Bob Heil and Heil Sound were clearly at the forefront of the modern touring sound industry. The four-channel system for The Who’s Quadrophenia, and the Heil Talk Box (can you say Frampton?), are two of his credits. The Grateful Dead’s use of Bob’s system might even be credited for inspiring their “wall of sound.” If it rocked in the 70’s, he was all over it.
Bob freely credits Paul W. Klipsch (PWK) with steering him in the right direction technologically. In the early 70’s, Paul telephoned Bob “out of the blue”, asking if there was a nearby cornfield he could land his plane in. When the shock wore off, Bob said “sure!”
A few days later, PWK landed near Marissa, IL to check out exactly what this whipper-snapper was doing. He must have been impressed, as he flew Bob and one of his employees back to Hope, AR to get some schoolin’. Two days in Hope had Bob reeling from the classic audio references Paul brought to his attention. The Bell Labs work in the “Symposium on Auditory Perspective” was central to Bob’s education.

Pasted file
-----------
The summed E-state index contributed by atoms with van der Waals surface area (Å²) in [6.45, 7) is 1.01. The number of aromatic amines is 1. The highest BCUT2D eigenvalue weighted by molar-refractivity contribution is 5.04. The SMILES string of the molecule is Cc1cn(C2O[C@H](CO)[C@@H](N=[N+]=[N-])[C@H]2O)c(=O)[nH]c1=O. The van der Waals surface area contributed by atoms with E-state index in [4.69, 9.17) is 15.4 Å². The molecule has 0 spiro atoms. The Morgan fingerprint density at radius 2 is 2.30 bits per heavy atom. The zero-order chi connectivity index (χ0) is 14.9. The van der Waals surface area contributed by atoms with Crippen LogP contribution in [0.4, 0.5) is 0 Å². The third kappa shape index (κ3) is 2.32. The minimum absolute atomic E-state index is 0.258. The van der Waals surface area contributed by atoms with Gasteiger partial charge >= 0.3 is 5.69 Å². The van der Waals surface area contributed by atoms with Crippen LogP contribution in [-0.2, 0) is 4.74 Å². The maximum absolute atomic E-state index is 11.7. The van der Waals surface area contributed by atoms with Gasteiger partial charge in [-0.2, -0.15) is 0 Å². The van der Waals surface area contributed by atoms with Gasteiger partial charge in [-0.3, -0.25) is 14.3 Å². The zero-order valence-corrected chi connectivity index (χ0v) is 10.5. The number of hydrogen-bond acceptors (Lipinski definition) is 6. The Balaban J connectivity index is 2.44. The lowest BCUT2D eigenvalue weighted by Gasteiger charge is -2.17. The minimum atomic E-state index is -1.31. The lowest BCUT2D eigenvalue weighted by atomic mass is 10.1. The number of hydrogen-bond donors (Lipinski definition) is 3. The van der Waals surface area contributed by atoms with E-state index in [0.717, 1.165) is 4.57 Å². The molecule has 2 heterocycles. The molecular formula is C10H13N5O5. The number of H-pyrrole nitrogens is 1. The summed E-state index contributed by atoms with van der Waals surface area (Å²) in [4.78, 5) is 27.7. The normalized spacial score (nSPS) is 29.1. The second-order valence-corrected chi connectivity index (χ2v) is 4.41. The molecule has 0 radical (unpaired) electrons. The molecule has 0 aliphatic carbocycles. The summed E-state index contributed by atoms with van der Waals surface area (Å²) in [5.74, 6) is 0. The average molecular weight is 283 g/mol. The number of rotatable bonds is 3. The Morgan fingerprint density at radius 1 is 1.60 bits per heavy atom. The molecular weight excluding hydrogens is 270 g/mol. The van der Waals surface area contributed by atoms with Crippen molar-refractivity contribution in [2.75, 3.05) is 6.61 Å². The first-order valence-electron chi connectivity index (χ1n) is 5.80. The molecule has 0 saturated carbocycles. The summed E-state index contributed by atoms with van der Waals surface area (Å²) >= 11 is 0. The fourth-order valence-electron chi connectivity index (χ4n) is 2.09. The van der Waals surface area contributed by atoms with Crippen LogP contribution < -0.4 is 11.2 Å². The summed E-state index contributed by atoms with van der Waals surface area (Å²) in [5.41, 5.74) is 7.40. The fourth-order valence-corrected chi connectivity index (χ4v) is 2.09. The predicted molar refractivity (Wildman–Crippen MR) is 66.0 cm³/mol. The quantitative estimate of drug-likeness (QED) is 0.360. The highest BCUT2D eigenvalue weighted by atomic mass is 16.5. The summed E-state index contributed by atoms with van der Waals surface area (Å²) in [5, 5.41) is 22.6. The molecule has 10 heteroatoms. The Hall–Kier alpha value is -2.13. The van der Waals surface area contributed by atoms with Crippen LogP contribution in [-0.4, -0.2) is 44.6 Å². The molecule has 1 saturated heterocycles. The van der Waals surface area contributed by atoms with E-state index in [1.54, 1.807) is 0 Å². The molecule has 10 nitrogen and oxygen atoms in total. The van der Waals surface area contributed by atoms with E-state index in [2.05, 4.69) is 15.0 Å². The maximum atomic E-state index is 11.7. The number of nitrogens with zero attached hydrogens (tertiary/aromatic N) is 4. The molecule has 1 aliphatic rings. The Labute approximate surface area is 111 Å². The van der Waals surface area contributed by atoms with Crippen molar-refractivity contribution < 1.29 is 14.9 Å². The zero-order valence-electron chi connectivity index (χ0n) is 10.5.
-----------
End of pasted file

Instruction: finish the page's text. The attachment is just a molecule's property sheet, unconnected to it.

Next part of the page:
Some years later, as Heil Sound essentially “took over the world”, Bob returned to Hope and begged PWK to build him some special, smaller LaScala speakers for monitors that would satisfy his client Jeff Beck. Paul begrudgingly complied, although he apparently did not reveal that he had made “runt” LaScala speakers sporadically since 1966.
In later years Paul would emphatically express his distaste for rock music. However, during one of Bob’s visits to Hope, he must have been keeping his personal opinions to himself since the outdoor testing that he vigorously participated in was fueled with good old rock & roll!
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